‘Beggars’ or ‘Asking for Help’?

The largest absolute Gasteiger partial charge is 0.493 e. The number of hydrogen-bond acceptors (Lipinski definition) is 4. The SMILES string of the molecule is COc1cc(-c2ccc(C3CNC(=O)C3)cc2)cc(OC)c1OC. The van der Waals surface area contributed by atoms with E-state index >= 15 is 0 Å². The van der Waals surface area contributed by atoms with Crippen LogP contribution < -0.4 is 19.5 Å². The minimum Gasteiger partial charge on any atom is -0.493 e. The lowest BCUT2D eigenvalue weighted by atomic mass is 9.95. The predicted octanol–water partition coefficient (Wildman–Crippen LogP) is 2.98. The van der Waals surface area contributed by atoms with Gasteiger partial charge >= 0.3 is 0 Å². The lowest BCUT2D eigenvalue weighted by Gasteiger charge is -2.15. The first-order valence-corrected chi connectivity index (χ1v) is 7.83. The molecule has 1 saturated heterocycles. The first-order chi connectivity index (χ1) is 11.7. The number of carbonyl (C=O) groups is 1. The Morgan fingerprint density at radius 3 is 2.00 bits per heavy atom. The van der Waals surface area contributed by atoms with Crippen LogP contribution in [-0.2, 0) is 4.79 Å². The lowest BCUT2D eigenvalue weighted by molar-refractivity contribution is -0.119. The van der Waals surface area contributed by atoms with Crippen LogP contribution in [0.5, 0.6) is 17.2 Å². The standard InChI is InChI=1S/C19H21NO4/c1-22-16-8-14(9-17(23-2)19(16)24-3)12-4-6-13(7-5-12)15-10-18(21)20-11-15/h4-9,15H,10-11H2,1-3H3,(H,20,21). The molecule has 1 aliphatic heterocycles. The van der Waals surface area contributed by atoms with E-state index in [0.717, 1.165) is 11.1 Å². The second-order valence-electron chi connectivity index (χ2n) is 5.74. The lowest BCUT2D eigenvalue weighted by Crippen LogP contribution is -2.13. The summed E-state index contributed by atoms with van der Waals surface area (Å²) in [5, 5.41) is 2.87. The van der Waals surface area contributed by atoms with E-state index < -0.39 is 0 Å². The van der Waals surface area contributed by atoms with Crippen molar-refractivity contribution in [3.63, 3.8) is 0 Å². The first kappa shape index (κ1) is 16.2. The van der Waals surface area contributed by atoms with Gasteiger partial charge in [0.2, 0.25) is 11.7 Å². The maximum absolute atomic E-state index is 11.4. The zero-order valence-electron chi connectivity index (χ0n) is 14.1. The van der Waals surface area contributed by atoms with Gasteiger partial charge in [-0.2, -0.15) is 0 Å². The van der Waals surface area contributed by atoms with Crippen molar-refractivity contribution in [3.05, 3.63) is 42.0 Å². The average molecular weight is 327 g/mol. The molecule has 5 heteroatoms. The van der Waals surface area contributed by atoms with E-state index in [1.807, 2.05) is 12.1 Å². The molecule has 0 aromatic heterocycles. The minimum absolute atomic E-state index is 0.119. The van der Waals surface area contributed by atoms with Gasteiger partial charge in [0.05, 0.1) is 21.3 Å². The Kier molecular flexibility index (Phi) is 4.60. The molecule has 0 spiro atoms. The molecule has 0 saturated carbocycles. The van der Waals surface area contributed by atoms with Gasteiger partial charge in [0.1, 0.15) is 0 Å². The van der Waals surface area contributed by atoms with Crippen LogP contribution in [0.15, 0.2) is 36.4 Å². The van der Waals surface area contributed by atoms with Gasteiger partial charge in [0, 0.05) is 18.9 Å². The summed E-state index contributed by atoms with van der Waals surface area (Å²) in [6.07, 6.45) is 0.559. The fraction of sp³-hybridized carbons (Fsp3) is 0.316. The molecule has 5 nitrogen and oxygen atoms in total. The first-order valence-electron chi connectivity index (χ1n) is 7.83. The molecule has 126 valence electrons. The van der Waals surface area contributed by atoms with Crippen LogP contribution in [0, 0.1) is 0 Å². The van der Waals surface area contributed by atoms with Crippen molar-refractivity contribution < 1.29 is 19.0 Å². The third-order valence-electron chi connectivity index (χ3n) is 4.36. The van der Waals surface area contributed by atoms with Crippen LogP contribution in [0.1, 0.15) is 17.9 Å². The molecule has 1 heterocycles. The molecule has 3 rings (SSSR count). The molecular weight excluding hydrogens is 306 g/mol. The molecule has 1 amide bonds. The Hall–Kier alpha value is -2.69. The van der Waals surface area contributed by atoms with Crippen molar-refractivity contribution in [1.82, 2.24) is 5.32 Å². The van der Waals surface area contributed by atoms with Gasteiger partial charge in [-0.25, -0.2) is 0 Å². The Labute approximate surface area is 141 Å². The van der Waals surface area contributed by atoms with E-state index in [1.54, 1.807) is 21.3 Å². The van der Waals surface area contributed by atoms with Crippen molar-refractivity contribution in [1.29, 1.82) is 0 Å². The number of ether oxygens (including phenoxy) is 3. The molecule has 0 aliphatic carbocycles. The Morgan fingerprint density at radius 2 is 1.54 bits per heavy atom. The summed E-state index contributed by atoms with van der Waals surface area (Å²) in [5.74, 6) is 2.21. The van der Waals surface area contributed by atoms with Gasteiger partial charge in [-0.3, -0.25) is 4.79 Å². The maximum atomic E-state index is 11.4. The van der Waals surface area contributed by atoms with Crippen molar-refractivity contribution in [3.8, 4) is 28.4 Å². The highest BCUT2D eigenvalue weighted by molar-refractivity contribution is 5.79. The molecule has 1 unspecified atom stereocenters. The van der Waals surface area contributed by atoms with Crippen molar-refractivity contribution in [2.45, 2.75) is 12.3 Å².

Life in Mumbai forces you into a constant moral dilemma. When approached by those less fortunate for money, do you give, or not? My instinct is to give, but my experience, and advice from others, is not to. The reason often cited is that it perpetuates the cycle of dependence, and inhibits the individuals from seeking more positive options. There are also many forced into ‘begging’ by those of the underworld wo work for them. Tales of drugged or, in extreme cases, dead babies being carried by women to elicit greater sympathy and therefore more chances of gaining more rupees are rife. However, there are occasions when I have given. 2 examples may stimulate debate among those who read this article. My first case was on being approached by a young child, maybe 5 or 6 years old, carrying a balloon. I did my usual ‘thousand mile stare’ in a different direction to the child – basically ignoring her. Ten minutes later she was still there. not pestering me. Just looking at me. When I returned eye contact something in me clicked as she offered me the balloon for sale. I bought the balloon, which she handed me. I then returned the balloon to her as a gift – as many adults might give to a child. The morality of this? I have no idea, to be honest. Trying to think about this transaction I can only justify from my perspective. I bought the balloon from her, as I would purchase any commodity from any vendor. I then gifted the balloon as I would often gift something to a child. In this case, the vendor and the child were the same. The second case occurred last night. I had just arrived in Bandra, a particularly busy and thriving area of Mumbai. Especially on a Saturday evening. One exiting a particularly memorable auto-rikshaw journey and standing getting my bearings a young mother with 3 children approached me. The children were probable 4, 2 years and maybe 6 months old. Again, the ‘thousand mile stare’ from me. After a no more than 2 minutes, the mother and children moved away from me, about 3 metres. I turned and they were looking around and occasionally at me. I looked at the mother. She looked back and gave a slight smile, with an expression of looking really tired. Then I looked at the 4-year-old. She had the most amazing smile mixed with the slightly watering eyes often seen in marginalised children. I looked back at the mother, and she was stroking the head of her daughter. All three were obviously her own children, and she obviously cared deeply for all three. She then picked up the middle child, hugged him. Put him down and then tended the baby she was carrying in a pappoose. All the time not aware I was looking at her. The mother noticed her eldest child smiling and looking at me, and followed her gaze back to make eye contact with me. Held out her hand and said ‘Vada Pau’ – pronounced ‘Wader Pow’ in my form of English – and is known as the Mumbai Burger ( A fried mash of potato, onions and spice in a bread roll). and pointed at her children. Again I looked away. But after a few minutes I put my hand in my pocket, drew out a 20 Rupee note, walked over to them and handed the money over to the mother. Her eyes watered! Which shocked me. Normally, if money is given, the recipient quickly grabs, either asks for more, or moves on to ask others. No emotion. The mother put her hand on her chest in the manner of thanks used here. Here daughter looked at her mother, looked back at me but copied her mothers action of thanks. All three crossed the road to a street food vendor. The vendor on seeing them tried to discourage them from approaching. His first instinct, ‘more beggars!’ Then she held up the Rs 20/- note and he changed his behaviour abruptly. The purchase of several vada pau was made. The little group then sat down on the curb and consumed the food. I saw this from looking over parked cars. They were unaware of me observing them. 10 minutes later, they were still sitting on the roadside curb. The eldest daughter helping mother with the other 2 children. Their interaction was one of obvious love for each other. Next to them was a fruit seller. I walked over to them, gestured them to come with me the few metres to the fruit stall. Which they did and the mother giving me a look that was saying ‘what’s he doing?’ In my excruciatingly bad Hindi I tried to explain to buy fruit, and handed the mother another Rs 40/- in 2 Rs 20/- notes. I gestured to her to save one for tomorrow (‘Kul. Teek hai?) and the other I used and pointed to the fruit seller. She understood immediately. I looked at the fruit stall vendor and he understood to. I walked away as the mother was selecting some fruit. The daughter turned and gave the biggest smile and waved to me. I smiled and waved back. I headed to my destination, but after crossing the busy road turned again. They had sat on the curb and were sharing and eating the fruit just purchased. The daughter must have been watching me all the time as I walked away. Because as soon as I turned she gave another radiating smile and waved. The mother looked up, saw me and copied her daughter. My turn from my eyes to water. Since that interaction a few big questions have arisen in my thoughts: When does the description ‘beggar’ apply? When should the description be ‘someone asking for help?’.
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